DIRECT Act reduces red tape for smaller meat processors

Bipartisan legislation creates new direct-to-consumer options for producers, processors and small meat markets.



Jun 30, 2020


U.S. Reps. Dusty Johnson (R., S.D.) and Henry Cuellar (D., Texas) introduced the Direct Interstate Retail Exemption for Certain Transactions (DIRECT) Act. This legislation will allow state-inspected meat to be sold across state lines through e-commerce, providing small producers and processors with more options to market directly to consumers.


Currently, many states such as South Dakota and Texas have state Meat & Poultry Inspection (MPI) programs that have been approved by the U.S. Department of Agriculture’s Food Safety & Inspection Service (FSIS) as “at least equal to” standards set under the Federal Meat Inspection Act (FMIA) and Poultry Products Inspection Act (PPIA). Under the existing framework, however, state-inspected products can only be sold interstate if approved to do so under the Cooperative Interstate Shipping (CIS) Program.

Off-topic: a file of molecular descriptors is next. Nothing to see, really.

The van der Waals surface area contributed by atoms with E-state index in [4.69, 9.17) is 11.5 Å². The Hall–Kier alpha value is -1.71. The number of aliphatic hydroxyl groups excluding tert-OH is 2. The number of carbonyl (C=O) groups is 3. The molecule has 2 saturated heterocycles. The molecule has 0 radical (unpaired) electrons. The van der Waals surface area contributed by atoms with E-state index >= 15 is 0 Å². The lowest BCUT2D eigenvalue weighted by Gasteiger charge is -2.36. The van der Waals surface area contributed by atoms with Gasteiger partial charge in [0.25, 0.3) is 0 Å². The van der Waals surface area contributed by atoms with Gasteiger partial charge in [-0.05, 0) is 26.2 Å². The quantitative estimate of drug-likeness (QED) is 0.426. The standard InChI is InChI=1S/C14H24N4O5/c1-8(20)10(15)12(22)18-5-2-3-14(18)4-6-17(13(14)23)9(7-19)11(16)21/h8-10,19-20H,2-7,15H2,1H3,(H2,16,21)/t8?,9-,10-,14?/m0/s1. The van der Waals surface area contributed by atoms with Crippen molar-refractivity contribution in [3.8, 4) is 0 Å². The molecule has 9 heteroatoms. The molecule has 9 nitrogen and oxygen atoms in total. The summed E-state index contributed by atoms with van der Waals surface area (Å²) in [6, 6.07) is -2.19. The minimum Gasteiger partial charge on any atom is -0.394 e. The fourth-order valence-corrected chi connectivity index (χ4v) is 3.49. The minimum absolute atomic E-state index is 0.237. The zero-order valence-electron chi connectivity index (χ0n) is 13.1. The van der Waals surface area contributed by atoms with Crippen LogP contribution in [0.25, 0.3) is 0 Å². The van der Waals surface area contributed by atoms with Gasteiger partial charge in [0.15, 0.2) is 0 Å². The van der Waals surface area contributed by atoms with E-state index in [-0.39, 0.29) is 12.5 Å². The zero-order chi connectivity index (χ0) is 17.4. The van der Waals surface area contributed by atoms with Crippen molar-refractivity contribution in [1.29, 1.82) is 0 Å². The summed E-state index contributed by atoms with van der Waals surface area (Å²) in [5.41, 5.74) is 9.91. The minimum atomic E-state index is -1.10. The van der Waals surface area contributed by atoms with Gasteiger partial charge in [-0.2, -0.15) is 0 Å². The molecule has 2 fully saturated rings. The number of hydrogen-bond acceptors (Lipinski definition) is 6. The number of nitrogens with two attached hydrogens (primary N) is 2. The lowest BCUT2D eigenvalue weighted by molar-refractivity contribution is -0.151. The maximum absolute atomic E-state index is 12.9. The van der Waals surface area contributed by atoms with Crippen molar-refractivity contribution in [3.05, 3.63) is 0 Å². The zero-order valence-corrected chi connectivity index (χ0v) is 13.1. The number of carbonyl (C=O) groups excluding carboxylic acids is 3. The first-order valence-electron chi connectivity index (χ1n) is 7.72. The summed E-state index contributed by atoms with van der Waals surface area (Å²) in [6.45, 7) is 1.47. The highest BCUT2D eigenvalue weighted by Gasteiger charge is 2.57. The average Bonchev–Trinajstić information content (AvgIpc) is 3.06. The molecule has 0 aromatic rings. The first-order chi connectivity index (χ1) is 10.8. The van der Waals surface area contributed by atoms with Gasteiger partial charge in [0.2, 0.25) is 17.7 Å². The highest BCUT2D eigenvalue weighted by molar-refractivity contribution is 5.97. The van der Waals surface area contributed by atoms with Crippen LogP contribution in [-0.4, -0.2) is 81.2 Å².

The DIRECT Act would amend the retail exemption under FMIA and PPIA to allow processors, butchers or other retailers to sell normal retail quantities (300 lb. of beef, 100 lb. of pork and 27.5 lb. of lamb) of MPI state-inspected meat online to consumers across state lines. Because DIRECT Act sales occur via e-commerce, sales are traceable and could be recalled easily. The proposal also includes clear prohibitions on exports, to keep U.S. equivalency agreements with trading partners intact. The DIRECT Act will allow states operating under the CIS system to ship and label product as they currently do...